Sport /spôrt/: An activity involving physical exertion and skill in which an individual or team competes against another or others for entertainment

Well isn’t that nifty – a road map from which I can steer this discussion, bolding the buzzwords: physical exertion, skill, individual/team competition, and for entertainment. It may be surprising to some that physical sports bear the same characteristics as those in the electronic realm – the ‘e’ in eSports. But it is true.

Let’s get physical, physical!

It’s safe to assume that sports in general demand a certain level of strength, stamina, mental fortitude and prowess to succeed in just about every type of sport. The swift repeated strokes in a pool of water, the uphill thrust of a peddle on a road bike, the clash of protected giants carrying a ball made of pigskin at high speeds. In order to translate this into eSports equivalence, it becomes necessary to look at this from both the physical and virtual realms. This is because a player exists in the physical realm, and controls a character (or several) in the virtual realm.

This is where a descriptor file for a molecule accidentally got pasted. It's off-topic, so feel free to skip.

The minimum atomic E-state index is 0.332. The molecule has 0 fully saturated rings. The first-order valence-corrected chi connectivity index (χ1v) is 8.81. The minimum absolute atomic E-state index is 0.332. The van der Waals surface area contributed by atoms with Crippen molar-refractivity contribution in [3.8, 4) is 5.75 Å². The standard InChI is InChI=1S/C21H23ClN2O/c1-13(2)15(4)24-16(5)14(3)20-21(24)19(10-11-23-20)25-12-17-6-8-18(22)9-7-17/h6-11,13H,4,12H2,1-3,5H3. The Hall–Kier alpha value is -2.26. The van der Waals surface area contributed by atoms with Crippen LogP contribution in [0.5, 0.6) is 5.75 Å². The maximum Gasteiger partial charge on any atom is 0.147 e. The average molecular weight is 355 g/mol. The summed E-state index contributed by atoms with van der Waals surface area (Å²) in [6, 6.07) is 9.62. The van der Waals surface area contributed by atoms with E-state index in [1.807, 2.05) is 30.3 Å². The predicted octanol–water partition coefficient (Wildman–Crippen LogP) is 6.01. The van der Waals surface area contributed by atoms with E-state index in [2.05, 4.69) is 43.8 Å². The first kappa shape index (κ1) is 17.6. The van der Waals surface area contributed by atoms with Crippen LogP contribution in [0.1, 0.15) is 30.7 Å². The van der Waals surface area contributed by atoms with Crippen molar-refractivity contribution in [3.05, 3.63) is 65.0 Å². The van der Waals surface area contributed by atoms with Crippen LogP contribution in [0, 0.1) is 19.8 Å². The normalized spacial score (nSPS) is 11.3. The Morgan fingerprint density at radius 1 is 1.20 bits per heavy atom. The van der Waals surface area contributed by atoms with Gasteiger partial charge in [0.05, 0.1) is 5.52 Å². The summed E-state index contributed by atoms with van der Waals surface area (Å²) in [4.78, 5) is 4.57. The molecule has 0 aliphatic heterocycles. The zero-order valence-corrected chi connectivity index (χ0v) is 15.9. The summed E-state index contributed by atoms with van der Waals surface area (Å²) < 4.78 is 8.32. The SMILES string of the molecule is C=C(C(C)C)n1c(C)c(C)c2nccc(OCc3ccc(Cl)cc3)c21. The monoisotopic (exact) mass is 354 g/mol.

In the physical realm, high-end eSports players, especially of the real-time strategy (RTS) variety metrically track their movements, known as Actions Per Minute (APM). This video, posted a few years ago on YouTube, demonstrates the INSANELY high level of APMs average RTS players are expected to achieve in order to be competitive in the scene:

To reiterate, that is 300 actions per minute, or FIVE actions per SECOND. Let’s compare this to a quarterback, probably the lightest but most strategic player in the offensive line up of a football team. Upon making the call and receiving the ball, in an average of 2-5 seconds, the quarterback must execute a PREDETERMINED plan of action, but immediately readjust if said plan changes at a moment’s notice. With a laser precision (one would hope) he has to throw the ball (or in some cases pass it) based on that 2-5 seconds of analysis of his position on the field and that of his teammates. Once the ball has left his hand, his part of the action is over. Once the play is complete, the action is over. The players select another plan of action, reset, rinse and repeat. Some positions of team require more strength or speed, but the perception that ALL are athletes on the team remains unquestioned.